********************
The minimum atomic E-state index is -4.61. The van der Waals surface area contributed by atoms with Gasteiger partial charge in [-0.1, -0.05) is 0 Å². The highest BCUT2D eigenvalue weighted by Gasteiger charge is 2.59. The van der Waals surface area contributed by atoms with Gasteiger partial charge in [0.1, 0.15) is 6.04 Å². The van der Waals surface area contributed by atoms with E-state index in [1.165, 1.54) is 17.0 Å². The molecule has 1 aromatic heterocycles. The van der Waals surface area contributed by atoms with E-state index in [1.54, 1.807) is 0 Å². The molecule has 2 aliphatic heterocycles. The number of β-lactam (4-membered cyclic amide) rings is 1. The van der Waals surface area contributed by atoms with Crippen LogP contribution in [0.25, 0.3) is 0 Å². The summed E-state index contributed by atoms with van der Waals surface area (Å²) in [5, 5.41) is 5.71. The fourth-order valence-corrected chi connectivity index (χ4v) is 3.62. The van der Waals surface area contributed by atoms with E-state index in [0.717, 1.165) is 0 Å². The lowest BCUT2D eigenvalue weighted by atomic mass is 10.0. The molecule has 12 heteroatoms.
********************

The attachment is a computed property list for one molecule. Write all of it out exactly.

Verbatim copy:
The minimum atomic E-state index is -4.61. The van der Waals surface area contributed by atoms with Gasteiger partial charge in [-0.1, -0.05) is 0 Å². The highest BCUT2D eigenvalue weighted by Gasteiger charge is 2.59. The van der Waals surface area contributed by atoms with Gasteiger partial charge in [0.1, 0.15) is 6.04 Å². The van der Waals surface area contributed by atoms with E-state index in [1.165, 1.54) is 17.0 Å². The molecule has 1 aromatic heterocycles. The van der Waals surface area contributed by atoms with E-state index in [1.54, 1.807) is 0 Å². The molecule has 2 aliphatic heterocycles. The number of β-lactam (4-membered cyclic amide) rings is 1. The van der Waals surface area contributed by atoms with Crippen LogP contribution in [0.25, 0.3) is 0 Å². The summed E-state index contributed by atoms with van der Waals surface area (Å²) in [5, 5.41) is 5.71. The fourth-order valence-corrected chi connectivity index (χ4v) is 3.62. The van der Waals surface area contributed by atoms with E-state index in [0.717, 1.165) is 0 Å². The lowest BCUT2D eigenvalue weighted by atomic mass is 10.0. The molecule has 12 heteroatoms.